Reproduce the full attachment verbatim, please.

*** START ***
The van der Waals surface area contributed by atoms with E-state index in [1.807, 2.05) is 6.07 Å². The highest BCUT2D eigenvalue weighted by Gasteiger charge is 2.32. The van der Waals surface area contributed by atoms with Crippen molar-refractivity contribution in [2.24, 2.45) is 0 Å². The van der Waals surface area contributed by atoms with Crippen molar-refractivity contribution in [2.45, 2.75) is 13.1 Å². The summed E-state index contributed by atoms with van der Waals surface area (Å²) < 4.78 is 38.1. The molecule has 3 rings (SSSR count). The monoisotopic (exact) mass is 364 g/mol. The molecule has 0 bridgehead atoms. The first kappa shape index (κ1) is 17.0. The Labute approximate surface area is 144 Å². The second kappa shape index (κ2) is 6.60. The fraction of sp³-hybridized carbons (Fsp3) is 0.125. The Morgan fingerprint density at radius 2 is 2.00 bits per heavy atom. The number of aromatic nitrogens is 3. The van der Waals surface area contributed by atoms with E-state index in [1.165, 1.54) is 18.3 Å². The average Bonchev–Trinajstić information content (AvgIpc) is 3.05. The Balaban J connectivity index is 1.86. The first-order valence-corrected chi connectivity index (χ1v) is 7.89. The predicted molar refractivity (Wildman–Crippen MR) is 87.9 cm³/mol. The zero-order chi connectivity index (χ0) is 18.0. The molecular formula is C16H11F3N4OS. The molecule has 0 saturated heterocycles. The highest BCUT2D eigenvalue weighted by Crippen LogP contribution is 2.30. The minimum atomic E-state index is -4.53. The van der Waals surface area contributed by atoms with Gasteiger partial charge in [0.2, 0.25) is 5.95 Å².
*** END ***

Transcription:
The van der Waals surface area contributed by atoms with E-state index in [1.807, 2.05) is 6.07 Å². The highest BCUT2D eigenvalue weighted by Gasteiger charge is 2.32. The van der Waals surface area contributed by atoms with Crippen molar-refractivity contribution in [2.24, 2.45) is 0 Å². The van der Waals surface area contributed by atoms with Crippen molar-refractivity contribution in [2.45, 2.75) is 13.1 Å². The summed E-state index contributed by atoms with van der Waals surface area (Å²) < 4.78 is 38.1. The molecule has 3 rings (SSSR count). The monoisotopic (exact) mass is 364 g/mol. The molecule has 0 bridgehead atoms. The first kappa shape index (κ1) is 17.0. The Labute approximate surface area is 144 Å². The second kappa shape index (κ2) is 6.60. The fraction of sp³-hybridized carbons (Fsp3) is 0.125. The Morgan fingerprint density at radius 2 is 2.00 bits per heavy atom. The number of aromatic nitrogens is 3. The van der Waals surface area contributed by atoms with E-state index in [1.165, 1.54) is 18.3 Å². The average Bonchev–Trinajstić information content (AvgIpc) is 3.05. The Balaban J connectivity index is 1.86. The first-order valence-corrected chi connectivity index (χ1v) is 7.89. The predicted molar refractivity (Wildman–Crippen MR) is 87.9 cm³/mol. The zero-order chi connectivity index (χ0) is 18.0. The molecular formula is C16H11F3N4OS. The molecule has 0 saturated heterocycles. The highest BCUT2D eigenvalue weighted by Crippen LogP contribution is 2.30. The minimum atomic E-state index is -4.53. The van der Waals surface area contributed by atoms with Gasteiger partial charge in [0.2, 0.25) is 5.95 Å².